This is a machine connected to a probe. It required me to disrobe and assume the smear-test position.
The doctor then put the probe into my vagina and it emitted a radio frequency, triggering collagen production to help support the bladder, create internal tightening and increased sensation during sex. (The last part sounded like a great side effect for someone dating again after 15 years of marriage.) It was a bit weird, but not unpleasant – just slightly awks.
The two combined improved my situation by maybe 50 per cent. I posted about it on Instagram. Many women were intrigued, but the method also has its critics. One of them messaged me.
It was Lucy Allen, a physiotherapist who specialises in pelvic health (lucyallenphysiotherapy.com). She told me, ‘This is not a long-term fix for incontinence. The pelvic floor needs regular training. The research into this chair has shown improvements at three months but there are no longer term studies or evidence.’
She added, ‘Please see a pelvic health physio as this is really treatable.’
Slowly, over the next six months – as she had predicted – the benefits of the Lady Garden Lift treatment started to subside.
I grew disillusioned and parked the problem. Again. Then, a year ago, my pelvic floor problems worsened and I was forced to refocus.
I went back to my GP, who referred me to an NHS gynaecology unit. I was put on a (long) list to see a consultant. While stewing over the delay I met a friend for dinner. She was delighted with the effects of a private urethral bulking operation performed by Professor Stergios Doumouchtsis (stergiosdoumouchtsis.co.uk).
With my much-anticipated NHS appointment postponed for another four months, this time due to the Queen’s funeral, I booked to see him.
Urethral bulking, Professor Doumouchtsis explained, involves injecting a substance (polyacrylamide hydrogel) into the walls of the urethra, which creates a narrowing at the bladder neck. Result: ‘Your own body needs to do less work to keep continence intact.’ He was clear that the success rate is less than desirable (60-70 per cent).
How long it lasts varies from patient to patient. In fact, one in four women needs a top-up – either soon after the original operation because they need more filler injected, or long term, due to their lifestyle or just because of the ageing process.
It’s a considerable sum of money – the operation, tests and consultations cost well over £3,000 – for a procedure with no guarantees, but I saw it as an investment.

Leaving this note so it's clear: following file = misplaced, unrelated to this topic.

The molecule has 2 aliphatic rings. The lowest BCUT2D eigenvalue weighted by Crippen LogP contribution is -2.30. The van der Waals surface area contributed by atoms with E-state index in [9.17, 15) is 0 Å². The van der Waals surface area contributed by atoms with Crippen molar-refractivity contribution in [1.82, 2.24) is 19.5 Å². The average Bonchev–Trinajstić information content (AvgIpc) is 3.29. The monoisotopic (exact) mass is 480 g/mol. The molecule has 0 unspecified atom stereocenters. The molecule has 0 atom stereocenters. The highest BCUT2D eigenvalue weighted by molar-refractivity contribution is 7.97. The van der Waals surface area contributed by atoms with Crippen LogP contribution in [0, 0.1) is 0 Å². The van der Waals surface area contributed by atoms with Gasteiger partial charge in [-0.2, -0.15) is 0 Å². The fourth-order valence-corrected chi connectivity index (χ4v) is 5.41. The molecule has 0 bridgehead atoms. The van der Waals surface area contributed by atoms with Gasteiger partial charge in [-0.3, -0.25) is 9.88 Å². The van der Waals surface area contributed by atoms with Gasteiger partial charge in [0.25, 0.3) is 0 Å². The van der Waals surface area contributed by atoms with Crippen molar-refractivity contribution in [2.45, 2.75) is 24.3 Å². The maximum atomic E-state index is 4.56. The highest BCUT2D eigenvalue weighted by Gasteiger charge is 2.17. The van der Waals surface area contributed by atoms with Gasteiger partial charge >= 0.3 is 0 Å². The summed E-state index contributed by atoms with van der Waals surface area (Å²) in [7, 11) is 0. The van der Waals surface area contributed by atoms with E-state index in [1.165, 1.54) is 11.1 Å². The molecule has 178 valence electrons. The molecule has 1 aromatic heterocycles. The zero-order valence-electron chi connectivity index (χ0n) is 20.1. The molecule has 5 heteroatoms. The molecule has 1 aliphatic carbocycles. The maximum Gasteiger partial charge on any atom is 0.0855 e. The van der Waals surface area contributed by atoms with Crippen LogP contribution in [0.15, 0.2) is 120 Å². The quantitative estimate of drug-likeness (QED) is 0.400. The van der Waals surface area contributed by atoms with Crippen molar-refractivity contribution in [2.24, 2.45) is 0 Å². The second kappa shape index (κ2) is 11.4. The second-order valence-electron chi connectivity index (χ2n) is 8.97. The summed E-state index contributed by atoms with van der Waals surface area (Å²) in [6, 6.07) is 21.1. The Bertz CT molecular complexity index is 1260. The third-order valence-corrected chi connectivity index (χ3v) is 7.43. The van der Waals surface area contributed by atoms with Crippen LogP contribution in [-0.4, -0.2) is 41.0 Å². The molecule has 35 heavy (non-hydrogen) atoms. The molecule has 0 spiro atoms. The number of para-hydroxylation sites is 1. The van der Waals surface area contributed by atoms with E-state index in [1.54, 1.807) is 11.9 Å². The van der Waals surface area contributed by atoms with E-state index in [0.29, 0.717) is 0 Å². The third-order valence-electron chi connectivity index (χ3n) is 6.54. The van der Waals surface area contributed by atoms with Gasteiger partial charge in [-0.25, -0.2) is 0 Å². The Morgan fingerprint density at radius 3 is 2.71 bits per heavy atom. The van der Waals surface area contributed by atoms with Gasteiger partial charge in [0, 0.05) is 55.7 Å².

Professor Doumouchtsis sent me for a urinary dynamics test, which involved, among other things, drinking lots of water, jumping up and down to assess the extent of my problem, and peeing into a commode to see the force of my flow. Not terribly dignified.
On the day of the op, I was given a general anaesthetic. I woke up a bit sore but nothing paracetamol couldn’t ease. I felt a slight burning on weeing, and couldn’t have sex or exercise for four weeks.
On my first post-op run I felt a familiar wetness, but realised it was only a very small amount. Over time it became apparent that the surgery had actually made a big difference – maybe 80 per cent.
Essentially – and let’s get granular here – I could run and dance with very minimal leakage, while coughs and sneezes were still problematic. Occasionally, when run-down
or suffering with a UTI, I would experience something like my old problem. But it has been transformative, all the same. Now I can run at any time of day whereas previously, I could only do so first thing in the morning, before I’d drunk anything.
Having tasted normality, however, I wanted to be completely dry. Miracle of miracles, I got an appointment with the NHS. I saw the consultant in my local hospital and he said he believed that with top-up urethral bulking he could get me 100 per cent dry.
I am now on a waiting list and am also seeing Lucy Allen in the meantime.
Even if nothing changes, compared to where I was this time last year, my progress has been nothing short of miraculous.
And that dancefloor is mine.